method? It certainly doesn't get it from the underlying type. Int32
doesn't have a GetTypeCode method. And Int32 is sealed and cannot be
inherited from.
The boxed type (the reference type) representing any enum is derived
from System.Enum. The value type doesn't.

It's exactly the same as System.Int32 deriving from System.ValueType,
despite System.ValueType being a reference type in itself. That doesn't
mean that ints always need to be boxed and unboxed - they only do when
there's a conversion to System.ValueType or System.Object.
From the .Net Framework documentation of the System.Enum class:

"Class Enum is derived from class ValueType; that is, Enum is itself a
reference type, not a value type."

Because Enum is a reference type, it must be unboxed to get the integral
underlying type.
Only if you actually *have* an expression of type Enum rather than of
the specific enum type in the first place.
Again, from the C# specification:

"an unboxing conversion (Section 4.3.2) exists from System.Enum to any enum
type."
Also from the C# specification:

<quote>
The explicit enumeration conversions are:
[...]
From any enum-type to sbyte, byte, short, ushort, int, uint, long,
ulong, char, float, double, or decimal.
</quote>

No mention of boxing there, because there's no need for one.
While many of the guesses about why you have to explicitly cast to get the
integer make logical sense and might be good reasons for the requirement,
they are not supported either by the language specification, by the
framework documentation, or by the object-oriented principals of
inheritance.


Not entirely sure what you mean here, but I believe you're wrong if
you're basing that statement on the idea that enum values are always
boxed.

The language specification *could* have been written such that the
enumeration conversions were implicit rather than explicit - but type
safety would have been lost.

--
Jon Skeet - <sk***@pobox.com>
http://www.pobox.com/~skeet
If replying to the group, please do not mail me too
Nov 17 '05 #18

P: n/a

"Jon Skeet [C# MVP]" <sk***@pobox.com> wrote in message
news:MP************************@msnews.microsoft.c om...
Dale Preston <da******@nospam.nospam> wrote:
This is from the C# specification in the Visual Studio documentation:

"The type System.Enum is the abstract base class of all enum types (this is distinct and different from the underlying type of the enum type), and the members inherited from System.Enum are available in any enum type."

If enums don't inherit from System.Enum, then what exactly does "abstract base class" mean in that context? Note that the statement says that the
base class is "distinct and different" from the underlying type of the enum. The underlying type of the enum is returned by the TypeCode returned from the instance GetTypeCode method. If the enum does not inherit from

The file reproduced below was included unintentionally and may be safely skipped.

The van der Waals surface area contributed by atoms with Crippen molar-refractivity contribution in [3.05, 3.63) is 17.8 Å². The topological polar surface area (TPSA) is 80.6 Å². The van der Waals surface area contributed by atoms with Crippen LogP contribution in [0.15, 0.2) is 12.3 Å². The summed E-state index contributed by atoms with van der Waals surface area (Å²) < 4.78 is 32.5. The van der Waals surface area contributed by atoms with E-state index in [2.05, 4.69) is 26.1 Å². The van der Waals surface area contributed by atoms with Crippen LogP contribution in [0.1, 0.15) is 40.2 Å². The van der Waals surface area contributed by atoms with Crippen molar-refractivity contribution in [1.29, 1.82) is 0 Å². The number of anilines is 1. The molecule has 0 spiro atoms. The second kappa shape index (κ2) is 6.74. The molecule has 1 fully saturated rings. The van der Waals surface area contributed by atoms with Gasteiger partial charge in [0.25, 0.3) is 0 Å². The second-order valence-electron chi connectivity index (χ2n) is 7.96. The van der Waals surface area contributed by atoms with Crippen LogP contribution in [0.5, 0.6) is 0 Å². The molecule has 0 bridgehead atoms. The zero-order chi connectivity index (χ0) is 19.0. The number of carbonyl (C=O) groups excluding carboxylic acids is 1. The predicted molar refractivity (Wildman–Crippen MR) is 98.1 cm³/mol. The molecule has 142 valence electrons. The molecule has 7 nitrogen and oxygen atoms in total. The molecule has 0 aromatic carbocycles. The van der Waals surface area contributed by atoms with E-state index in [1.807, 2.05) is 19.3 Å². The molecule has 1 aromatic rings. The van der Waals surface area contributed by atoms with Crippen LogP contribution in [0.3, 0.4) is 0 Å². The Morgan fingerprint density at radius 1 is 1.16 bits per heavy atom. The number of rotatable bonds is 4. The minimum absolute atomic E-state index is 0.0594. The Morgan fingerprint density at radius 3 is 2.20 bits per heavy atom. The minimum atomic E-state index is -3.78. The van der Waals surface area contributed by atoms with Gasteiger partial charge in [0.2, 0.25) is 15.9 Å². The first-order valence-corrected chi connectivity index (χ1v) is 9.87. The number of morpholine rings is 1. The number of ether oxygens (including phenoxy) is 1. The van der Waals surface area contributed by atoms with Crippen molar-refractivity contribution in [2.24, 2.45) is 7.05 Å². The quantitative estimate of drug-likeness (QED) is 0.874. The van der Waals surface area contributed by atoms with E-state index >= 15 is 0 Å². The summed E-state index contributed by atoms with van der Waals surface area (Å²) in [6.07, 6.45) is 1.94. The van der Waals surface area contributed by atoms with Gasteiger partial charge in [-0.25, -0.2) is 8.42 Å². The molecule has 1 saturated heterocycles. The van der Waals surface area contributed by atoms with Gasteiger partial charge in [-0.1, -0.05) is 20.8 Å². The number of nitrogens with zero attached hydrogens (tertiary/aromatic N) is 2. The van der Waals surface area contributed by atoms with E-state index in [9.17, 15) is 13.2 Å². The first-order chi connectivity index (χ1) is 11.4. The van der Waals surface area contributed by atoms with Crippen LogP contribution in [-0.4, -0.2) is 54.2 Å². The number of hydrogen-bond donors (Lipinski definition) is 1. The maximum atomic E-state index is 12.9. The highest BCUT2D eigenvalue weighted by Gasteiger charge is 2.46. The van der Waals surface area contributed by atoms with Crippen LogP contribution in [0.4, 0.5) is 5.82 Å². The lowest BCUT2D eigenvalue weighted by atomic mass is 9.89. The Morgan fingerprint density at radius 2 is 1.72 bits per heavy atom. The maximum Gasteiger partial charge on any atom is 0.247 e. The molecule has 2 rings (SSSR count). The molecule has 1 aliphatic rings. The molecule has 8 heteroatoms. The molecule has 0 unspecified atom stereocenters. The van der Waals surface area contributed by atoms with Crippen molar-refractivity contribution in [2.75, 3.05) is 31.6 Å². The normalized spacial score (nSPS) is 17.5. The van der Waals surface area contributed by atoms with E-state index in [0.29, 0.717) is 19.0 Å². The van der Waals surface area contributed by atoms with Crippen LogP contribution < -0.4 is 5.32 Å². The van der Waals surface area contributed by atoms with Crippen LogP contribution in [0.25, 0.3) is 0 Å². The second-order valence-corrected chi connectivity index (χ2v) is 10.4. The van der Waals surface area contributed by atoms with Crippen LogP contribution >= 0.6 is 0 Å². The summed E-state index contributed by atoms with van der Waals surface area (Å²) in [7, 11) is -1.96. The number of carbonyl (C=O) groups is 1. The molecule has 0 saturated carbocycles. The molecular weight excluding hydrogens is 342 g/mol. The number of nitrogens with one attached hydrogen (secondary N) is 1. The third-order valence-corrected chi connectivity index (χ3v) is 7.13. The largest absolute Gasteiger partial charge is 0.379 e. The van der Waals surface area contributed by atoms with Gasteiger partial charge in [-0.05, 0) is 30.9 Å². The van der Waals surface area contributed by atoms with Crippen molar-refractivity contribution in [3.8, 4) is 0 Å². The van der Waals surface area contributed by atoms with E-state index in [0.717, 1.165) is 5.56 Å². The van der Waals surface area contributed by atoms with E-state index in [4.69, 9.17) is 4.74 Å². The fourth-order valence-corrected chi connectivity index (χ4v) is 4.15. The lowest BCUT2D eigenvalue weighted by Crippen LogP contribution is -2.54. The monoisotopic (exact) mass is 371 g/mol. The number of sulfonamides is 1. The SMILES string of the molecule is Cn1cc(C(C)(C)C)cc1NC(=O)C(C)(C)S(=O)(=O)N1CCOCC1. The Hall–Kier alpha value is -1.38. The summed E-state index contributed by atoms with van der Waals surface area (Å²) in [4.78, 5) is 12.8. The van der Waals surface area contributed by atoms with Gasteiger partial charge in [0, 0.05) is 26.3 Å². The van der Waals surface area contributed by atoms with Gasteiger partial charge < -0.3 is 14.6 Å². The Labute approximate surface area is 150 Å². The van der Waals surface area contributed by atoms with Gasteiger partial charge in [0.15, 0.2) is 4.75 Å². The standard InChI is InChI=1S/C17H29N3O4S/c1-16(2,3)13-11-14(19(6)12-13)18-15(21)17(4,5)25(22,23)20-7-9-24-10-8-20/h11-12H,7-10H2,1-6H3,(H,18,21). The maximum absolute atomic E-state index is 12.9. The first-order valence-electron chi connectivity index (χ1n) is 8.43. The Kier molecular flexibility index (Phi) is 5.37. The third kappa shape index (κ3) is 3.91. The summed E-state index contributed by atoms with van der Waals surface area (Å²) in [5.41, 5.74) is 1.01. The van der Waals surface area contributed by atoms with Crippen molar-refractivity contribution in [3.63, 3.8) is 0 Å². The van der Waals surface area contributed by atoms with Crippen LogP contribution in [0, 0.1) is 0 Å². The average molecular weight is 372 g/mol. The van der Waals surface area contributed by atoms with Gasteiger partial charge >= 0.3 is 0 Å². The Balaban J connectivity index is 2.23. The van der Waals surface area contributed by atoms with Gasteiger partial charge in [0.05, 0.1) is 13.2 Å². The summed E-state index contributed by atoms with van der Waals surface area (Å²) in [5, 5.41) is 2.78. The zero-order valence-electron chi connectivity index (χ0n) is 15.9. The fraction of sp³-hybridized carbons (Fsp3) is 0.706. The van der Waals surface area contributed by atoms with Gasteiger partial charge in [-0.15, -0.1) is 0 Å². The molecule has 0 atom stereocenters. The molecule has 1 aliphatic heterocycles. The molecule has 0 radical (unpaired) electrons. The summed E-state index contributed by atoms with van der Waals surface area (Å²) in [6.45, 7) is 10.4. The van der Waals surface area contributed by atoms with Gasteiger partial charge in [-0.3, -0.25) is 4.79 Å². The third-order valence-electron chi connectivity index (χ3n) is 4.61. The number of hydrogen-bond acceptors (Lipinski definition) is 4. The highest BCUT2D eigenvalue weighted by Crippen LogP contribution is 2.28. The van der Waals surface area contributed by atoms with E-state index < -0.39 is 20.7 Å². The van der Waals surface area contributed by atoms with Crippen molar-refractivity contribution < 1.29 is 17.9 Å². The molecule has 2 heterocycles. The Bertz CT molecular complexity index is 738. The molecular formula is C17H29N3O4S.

System.Enum, then how is it that the instance enum gets the GetTypeCode
method? It certainly doesn't get it from the underlying type. Int32
doesn't have a GetTypeCode method. And Int32 is sealed and cannot be
inherited from.
The boxed type (the reference type) representing any enum is derived
from System.Enum. The value type doesn't.


There is no value type of enum. There is an underlying TypeCode that is
used for integral representation of the enum. To get the value type, you
must unbox it. If it were already an int, it wouldn't be necessary to cast
an int as an int. But if you box an int, it is necessary to unbox to get
back to the int. The syntax for unboxing is, coincidentally, the same as
the syntax for an explicit cast.


It's exactly the same as System.Int32 deriving from System.ValueType,
despite System.ValueType being a reference type in itself. That doesn't
mean that ints always need to be boxed and unboxed - they only do when
there's a conversion to System.ValueType or System.Object.
System.Int32 is a value type inheriting from System.ValueType. System.Enum
is a reference type inheriting from System.ValueType. Since we seem to
agree that System.Enum is a reference type, yet it inherits from a value
type, then how did it get to be a reference type? As I first quoted from
the C# specification, it is boxed at runtime. That's the only way to get a
reference type out of a value type.
From the .Net Framework documentation of the System.Enum class:

"Class Enum is derived from class ValueType; that is, Enum is itself a
reference type, not a value type."

Because Enum is a reference type, it must be unboxed to get the integral
underlying type.
Only if you actually *have* an expression of type Enum rather than of
the specific enum type in the first place.

All specific enum instances are of type Enum. Subclasses are always of the
type of the superclass. Basic OOP.
Again, from the C# specification:

"an unboxing conversion (Section 4.3.2) exists from System.Enum to any enum type."
Also from the C# specification:

<quote>
The explicit enumeration conversions are:
[...]
From any enum-type to sbyte, byte, short, ushort, int, uint, long,
ulong, char, float, double, or decimal.
</quote>


There are a lot of explicit conversions possible in the .Net classes. They
do not imply inheritance by the existence of the explicit conversion. In
fact, since a subclass can always be substituted for a superclass, the
opposite could be inferred though it doesn't always hold true.

No mention of boxing there, because there's no need for one.
While many of the guesses about why you have to explicitly cast to get the integer make logical sense and might be good reasons for the requirement, they are not supported either by the language specification, by the
framework documentation, or by the object-oriented principals of
inheritance.
Not entirely sure what you mean here, but I believe you're wrong if
you're basing that statement on the idea that enum values are always
boxed.


Well, there has been argument that enum instances do not inherit from